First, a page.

Tuesday, January 30, 2007

Hypercharismatic telepathical knight

From the guy who brought us George Washington, the truth about JFK. (It's not as hilarious as the GW video, but it's amusing nonetheless.)

Harry Potter and the Federal Sex Offense

Does watching a nude minor in a stage show constitute illicit sexual conduct for purposes of 18 U.S.C. § 2423(c)? If so, aren't any Americans who attend the revival of Equus starring seventeen-year-old Daniel Radcliffe felons?

Wonderful phrase?

If you think that this is funny, you might like this new movie (reviews are positive).

Monday, January 29, 2007

My name! Mine!

There are too many Amber Taylors. First there was the Amber Taylor whose pal signed her up for MySpace using my e-mail address, so I got mail every time one of her vapid friends left a comment on her page. I called it to her attention but she never fixed it properly as far as I know; I just set up a rule to automatically send all her MySpace crap to the trash.

Then there was the Amber Taylor in New Zealand who didn't know her own e-mail address and put mine on a bunch of lame church potluck listserves. Despite trying to correct this as well, I still occasionally get a message asking if I can bring paper plates and pie to some silly Sunday event halfway across the world.

Now there's another stupid Amber Taylor (or maybe it's one of the previous stupid Amber Taylors) who got pregnant and signed up for a bunch of those sickly-sweet mommy sites. I now get deluged with gross messages about how big Amber Taylor's fetus is this week and what baby names are hot right now. It is somewhat annoying.

But this is the last straw. My name an alias for Paris Hilton?!? EW. If only my middle name didn't suck.

Regulations mean fewer noodles in NYC?

Regulations in New York City may drive restaurateurs to "armpits" like Las Vegas.

Sunday, January 28, 2007

Cleaving, Leaving (Update)

Meaningful agency is important. Your spouse may best effectuate your wishes while you are incapacitated. But that's not always the case.

This is the kind of thing that makes me yearn for living wills implanted in subcutaneous microchips. If vets can tell who a dog belongs to with a quick scan, docs should be able to obtain some accurate idea of your preferences as to medical care in similar fashion (the default rule in the absence of chipping being resuscitation).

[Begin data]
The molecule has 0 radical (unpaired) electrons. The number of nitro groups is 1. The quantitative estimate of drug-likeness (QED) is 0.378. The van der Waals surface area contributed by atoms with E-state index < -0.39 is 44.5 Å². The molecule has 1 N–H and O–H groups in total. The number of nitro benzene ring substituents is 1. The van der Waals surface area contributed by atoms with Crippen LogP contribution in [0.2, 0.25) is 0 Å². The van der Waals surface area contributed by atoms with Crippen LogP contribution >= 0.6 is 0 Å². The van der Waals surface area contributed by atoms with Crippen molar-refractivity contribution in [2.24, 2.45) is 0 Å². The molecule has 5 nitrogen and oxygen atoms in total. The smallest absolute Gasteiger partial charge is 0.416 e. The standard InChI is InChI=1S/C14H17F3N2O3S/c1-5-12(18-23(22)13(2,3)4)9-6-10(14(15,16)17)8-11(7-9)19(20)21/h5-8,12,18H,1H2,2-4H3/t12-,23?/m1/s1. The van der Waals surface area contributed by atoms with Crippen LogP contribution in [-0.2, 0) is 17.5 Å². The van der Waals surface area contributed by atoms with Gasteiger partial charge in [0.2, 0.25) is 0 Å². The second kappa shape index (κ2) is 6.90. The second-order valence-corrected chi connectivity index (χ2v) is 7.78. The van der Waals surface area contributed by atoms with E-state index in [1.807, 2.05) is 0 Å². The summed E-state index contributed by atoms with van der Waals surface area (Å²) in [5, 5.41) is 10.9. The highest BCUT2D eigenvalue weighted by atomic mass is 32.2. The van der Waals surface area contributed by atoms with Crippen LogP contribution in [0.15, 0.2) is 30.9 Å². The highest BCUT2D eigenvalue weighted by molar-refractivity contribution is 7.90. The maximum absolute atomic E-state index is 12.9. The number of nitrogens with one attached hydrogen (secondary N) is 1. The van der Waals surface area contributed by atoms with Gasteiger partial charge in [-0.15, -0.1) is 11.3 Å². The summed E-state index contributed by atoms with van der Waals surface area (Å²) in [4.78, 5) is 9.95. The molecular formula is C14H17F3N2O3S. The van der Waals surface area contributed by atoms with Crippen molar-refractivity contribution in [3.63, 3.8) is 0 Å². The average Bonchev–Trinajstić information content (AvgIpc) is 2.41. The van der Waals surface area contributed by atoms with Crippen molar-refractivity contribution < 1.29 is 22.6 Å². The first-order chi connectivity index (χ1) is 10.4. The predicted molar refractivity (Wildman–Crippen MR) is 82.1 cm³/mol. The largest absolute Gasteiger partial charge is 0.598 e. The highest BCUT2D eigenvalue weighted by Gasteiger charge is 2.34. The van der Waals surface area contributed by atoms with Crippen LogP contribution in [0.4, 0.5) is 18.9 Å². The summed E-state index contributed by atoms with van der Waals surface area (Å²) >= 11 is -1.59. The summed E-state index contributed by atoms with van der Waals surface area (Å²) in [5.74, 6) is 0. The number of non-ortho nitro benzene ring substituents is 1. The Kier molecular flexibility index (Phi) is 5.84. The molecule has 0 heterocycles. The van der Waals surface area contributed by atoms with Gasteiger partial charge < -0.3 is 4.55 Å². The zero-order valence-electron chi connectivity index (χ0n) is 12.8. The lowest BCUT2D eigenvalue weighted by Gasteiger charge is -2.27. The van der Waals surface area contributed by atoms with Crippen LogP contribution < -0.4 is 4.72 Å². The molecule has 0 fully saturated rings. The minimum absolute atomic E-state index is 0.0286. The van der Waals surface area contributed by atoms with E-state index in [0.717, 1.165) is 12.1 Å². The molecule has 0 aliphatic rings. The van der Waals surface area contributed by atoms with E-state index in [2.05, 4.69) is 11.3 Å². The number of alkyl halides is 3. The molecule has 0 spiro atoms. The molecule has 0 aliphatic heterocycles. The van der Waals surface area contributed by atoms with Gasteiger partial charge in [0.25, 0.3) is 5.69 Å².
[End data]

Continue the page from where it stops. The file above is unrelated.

Saturday, January 27, 2007


John Scalzi on White Castle.

Sympathy for the Devil

Last week I finally got around to watching The Devil Wears Prada. Am I supposed to like the non-Miranda characters? Because they were all hideous (Anne Hathaway's giant, horsey mouth! Simon Baker's distracting bleached eyebrows!), stupid (Your girlfriend has a rotten job for one year and then can do whatever she pleases; why abandon her? Your friend gives you thousands of dollars in free stuff from work and you try to get her in trouble with her boss; way to commit attempted murder of the gold-egg-laying goose, morons), or both. And why would anyone feel guilt over going to Paris in the place of a wretched, marginally competent bitch who had done nothing but treat you like dirt since day one (especially since there was no way to rescind your choice after she broke her leg)?

Miranda is the only interesting character. As far as I can see, her only sins were in being too clueless to realize the danger of flying in a hurricane and in being passive-aggressive about the whole Harry Potter thing. The rest is the same sort of demanding behavior that is standard in the business world. (Even her snatching the rug out from under Stanley Tucci's character is not that awful; he only got the job through her, and once it was too expensive for her to use the connection to benefit him, the Miranda tooketh away. I'm sure another opportunity will arise for him, and as we saw in the newspaper office scene, Miranda is loyal to her competent underlings.)

Thursday, January 25, 2007

I know you got a bad reputation

Michael Fertik's lame company strikes again. (More here.)

Wednesday, January 24, 2007

Put this stuff in GQ and get it out of my face.

It's easy to bash articles like this that assume that we care about a problem that only a few people actually are lucky enough to have. But do you know what irks me even more? Travel stories like this one. Or even blog posts like these by Tyler Cowen (who is not the target of my ire by any means).